While the allusion to her age is apparent, her fans don’t seem to think that Kareena is in the senior category. In fact, there are often comparisons drawn between her and Alia Bhatt, 12 years her junior. In fact, Alia says she’s thrilled to be compared to her.
“I think that it’s always nice [to be a role model for a young actor],’ says Kareena. ‘In every generation they’ve pitted me against every actor and now I’ve become used to it. Earlier it would annoy me but now I’m fine with it. Also, Alia is spectacular and she’s a wonderful actress. I don’t know how annoying it is for her to be compared with me all the time. But she’s great and we’re really good friends and we got to spend some time together during the shoot of our upcoming film, Udta Punjab [Flying Punjab]. We didn’t really shoot any scenes together in the film, but were on the set together so we had some lovely times.’
In fact, Kareena is really looking forward to Udta Punjab. Starring opposite her ex-love Shahid Kapoor for the first time after they broke up many years ago, the film explores how substance abuse is taking a toll in the northern Indian state of Punjab. ‘I think it’s a brilliant film, and it’s going to be quite path-breaking in its [own] way,’ she says. ‘Again, I’ve gone by the story, but I also have a wonderful role in it. It’s about drug abuse, and I play a doctor who is the conscience and the backbone of the film.’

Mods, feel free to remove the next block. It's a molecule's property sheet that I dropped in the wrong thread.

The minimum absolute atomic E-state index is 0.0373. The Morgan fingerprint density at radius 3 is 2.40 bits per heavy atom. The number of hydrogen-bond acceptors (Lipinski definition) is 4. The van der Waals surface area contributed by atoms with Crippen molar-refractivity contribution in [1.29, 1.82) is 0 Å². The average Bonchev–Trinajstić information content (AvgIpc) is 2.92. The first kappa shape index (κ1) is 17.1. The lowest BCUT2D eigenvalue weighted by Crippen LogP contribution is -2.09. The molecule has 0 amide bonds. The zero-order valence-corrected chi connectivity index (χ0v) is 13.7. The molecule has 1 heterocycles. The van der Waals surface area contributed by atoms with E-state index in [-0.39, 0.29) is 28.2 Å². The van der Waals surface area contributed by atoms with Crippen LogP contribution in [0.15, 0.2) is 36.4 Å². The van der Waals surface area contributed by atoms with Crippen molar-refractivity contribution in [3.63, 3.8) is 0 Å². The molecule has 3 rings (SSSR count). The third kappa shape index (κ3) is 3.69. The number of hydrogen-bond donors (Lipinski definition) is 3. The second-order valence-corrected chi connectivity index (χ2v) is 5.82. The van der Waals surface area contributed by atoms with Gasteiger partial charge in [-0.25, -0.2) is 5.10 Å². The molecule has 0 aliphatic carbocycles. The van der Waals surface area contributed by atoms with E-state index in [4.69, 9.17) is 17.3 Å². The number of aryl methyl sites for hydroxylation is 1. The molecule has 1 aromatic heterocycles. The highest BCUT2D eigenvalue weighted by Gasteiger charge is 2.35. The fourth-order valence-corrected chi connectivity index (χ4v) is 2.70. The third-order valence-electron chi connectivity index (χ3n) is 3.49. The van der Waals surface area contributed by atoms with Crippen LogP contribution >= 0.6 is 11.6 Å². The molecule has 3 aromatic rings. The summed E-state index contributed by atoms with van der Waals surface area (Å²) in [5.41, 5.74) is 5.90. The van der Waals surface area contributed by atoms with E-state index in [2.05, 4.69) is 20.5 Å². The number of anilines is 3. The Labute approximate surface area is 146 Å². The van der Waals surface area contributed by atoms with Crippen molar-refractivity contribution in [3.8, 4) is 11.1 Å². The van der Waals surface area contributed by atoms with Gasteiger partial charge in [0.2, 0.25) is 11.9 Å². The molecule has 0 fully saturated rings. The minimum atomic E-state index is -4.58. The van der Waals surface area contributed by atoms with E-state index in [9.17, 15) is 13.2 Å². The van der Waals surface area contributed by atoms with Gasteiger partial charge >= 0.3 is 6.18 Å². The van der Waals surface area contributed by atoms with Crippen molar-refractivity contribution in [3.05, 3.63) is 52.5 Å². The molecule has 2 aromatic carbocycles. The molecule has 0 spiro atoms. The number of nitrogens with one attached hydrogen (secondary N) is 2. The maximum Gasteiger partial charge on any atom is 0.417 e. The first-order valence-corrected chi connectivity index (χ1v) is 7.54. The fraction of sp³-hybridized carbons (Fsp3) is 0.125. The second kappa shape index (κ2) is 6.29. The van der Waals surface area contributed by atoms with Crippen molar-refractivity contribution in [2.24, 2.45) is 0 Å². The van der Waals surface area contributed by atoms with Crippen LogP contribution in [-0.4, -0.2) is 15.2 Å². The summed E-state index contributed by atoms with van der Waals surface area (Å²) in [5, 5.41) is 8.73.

Kareena also consciously chose the film ‘because it is so different from Bajrangi Bhaijaan’, she says. ‘So you’ll see me in a completely different light. And after that I go back to another very different film, Balki’s untitled movie. I’m very excited about that because I think it’s a very special part, of an independent working woman. It’s a modern love story that’s quite original. I don’t know how people will receive it, but the role is wonderful, and that’s all I am really bothered about at this stage of my career.’
In this comfortable space that she’s carved out for herself, Kareena eschews the trappings of stardom. She’s more of a homebody after her marriage to Bollywood star Saif Ali Khan in 2012 and likes listening to old songs and watching old movies. ‘She likes the element of grief and sadness in these films,’ said Indu. ‘She likes to wallow in them. She’s not the type to move on. She thrives on melancholy.’
That probably is the reason why she’s still sentimental about ex-flame Shahid Kapoor, who told her about his impending marriage before announcing it to the world.
Her own two years of marriage have settled her, she says, though she and Saif are not ready to start a family yet. ‘All I can say is I recommend marriage,’ she says. ‘I think I’m looking better after my marriage than I was earlier. I’m feeling better and it’s about making things work. Everything requires work. You have to work at it, whether it’s your career or your job or even your relationships,’ she says. ‘ I believe what is most important is that you have to enjoy whatever you’re doing. Most people are unhappy because they don’t enjoy their job, or they are unhappy in their marriage. If you are happy in what you do, life just flies by.’